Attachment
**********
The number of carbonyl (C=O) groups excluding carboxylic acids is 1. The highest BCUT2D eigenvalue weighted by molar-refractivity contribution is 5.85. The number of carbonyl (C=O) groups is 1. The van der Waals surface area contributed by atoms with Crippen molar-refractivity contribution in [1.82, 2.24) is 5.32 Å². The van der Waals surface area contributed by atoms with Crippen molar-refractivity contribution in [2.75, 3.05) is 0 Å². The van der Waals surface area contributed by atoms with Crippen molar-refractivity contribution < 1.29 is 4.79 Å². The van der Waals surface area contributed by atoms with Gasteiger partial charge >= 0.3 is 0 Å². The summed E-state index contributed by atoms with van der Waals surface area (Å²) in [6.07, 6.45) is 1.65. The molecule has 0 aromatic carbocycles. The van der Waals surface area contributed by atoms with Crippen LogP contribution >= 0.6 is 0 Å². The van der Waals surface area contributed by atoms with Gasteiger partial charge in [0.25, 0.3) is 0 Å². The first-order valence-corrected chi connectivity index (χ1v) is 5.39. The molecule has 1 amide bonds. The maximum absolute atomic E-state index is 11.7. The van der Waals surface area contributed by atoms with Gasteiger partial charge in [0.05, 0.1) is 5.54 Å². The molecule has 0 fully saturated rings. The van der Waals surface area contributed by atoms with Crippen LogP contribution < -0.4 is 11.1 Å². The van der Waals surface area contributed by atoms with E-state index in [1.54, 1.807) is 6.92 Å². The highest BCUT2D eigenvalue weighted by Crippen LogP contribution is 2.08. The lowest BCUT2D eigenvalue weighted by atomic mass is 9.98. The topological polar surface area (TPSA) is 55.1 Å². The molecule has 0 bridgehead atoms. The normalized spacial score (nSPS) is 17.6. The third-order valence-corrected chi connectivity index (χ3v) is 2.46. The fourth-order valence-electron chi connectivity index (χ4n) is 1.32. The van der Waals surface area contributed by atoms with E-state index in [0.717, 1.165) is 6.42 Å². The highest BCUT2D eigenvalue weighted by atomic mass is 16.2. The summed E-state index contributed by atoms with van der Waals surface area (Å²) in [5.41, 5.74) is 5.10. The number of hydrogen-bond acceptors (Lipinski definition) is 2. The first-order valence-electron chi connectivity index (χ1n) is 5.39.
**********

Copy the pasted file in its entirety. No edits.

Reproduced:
The number of carbonyl (C=O) groups excluding carboxylic acids is 1. The highest BCUT2D eigenvalue weighted by molar-refractivity contribution is 5.85. The number of carbonyl (C=O) groups is 1. The van der Waals surface area contributed by atoms with Crippen molar-refractivity contribution in [1.82, 2.24) is 5.32 Å². The van der Waals surface area contributed by atoms with Crippen molar-refractivity contribution in [2.75, 3.05) is 0 Å². The van der Waals surface area contributed by atoms with Crippen molar-refractivity contribution < 1.29 is 4.79 Å². The van der Waals surface area contributed by atoms with Gasteiger partial charge >= 0.3 is 0 Å². The summed E-state index contributed by atoms with van der Waals surface area (Å²) in [6.07, 6.45) is 1.65. The molecule has 0 aromatic carbocycles. The van der Waals surface area contributed by atoms with Crippen LogP contribution >= 0.6 is 0 Å². The van der Waals surface area contributed by atoms with Gasteiger partial charge in [0.25, 0.3) is 0 Å². The first-order valence-corrected chi connectivity index (χ1v) is 5.39. The molecule has 1 amide bonds. The maximum absolute atomic E-state index is 11.7. The van der Waals surface area contributed by atoms with Gasteiger partial charge in [0.05, 0.1) is 5.54 Å². The molecule has 0 fully saturated rings. The van der Waals surface area contributed by atoms with Crippen LogP contribution < -0.4 is 11.1 Å². The van der Waals surface area contributed by atoms with E-state index in [1.54, 1.807) is 6.92 Å². The highest BCUT2D eigenvalue weighted by Crippen LogP contribution is 2.08. The lowest BCUT2D eigenvalue weighted by atomic mass is 9.98. The topological polar surface area (TPSA) is 55.1 Å². The molecule has 0 bridgehead atoms. The normalized spacial score (nSPS) is 17.6. The third-order valence-corrected chi connectivity index (χ3v) is 2.46. The fourth-order valence-electron chi connectivity index (χ4n) is 1.32. The van der Waals surface area contributed by atoms with E-state index in [0.717, 1.165) is 6.42 Å². The highest BCUT2D eigenvalue weighted by atomic mass is 16.2. The summed E-state index contributed by atoms with van der Waals surface area (Å²) in [5.41, 5.74) is 5.10. The number of hydrogen-bond acceptors (Lipinski definition) is 2. The first-order valence-electron chi connectivity index (χ1n) is 5.39.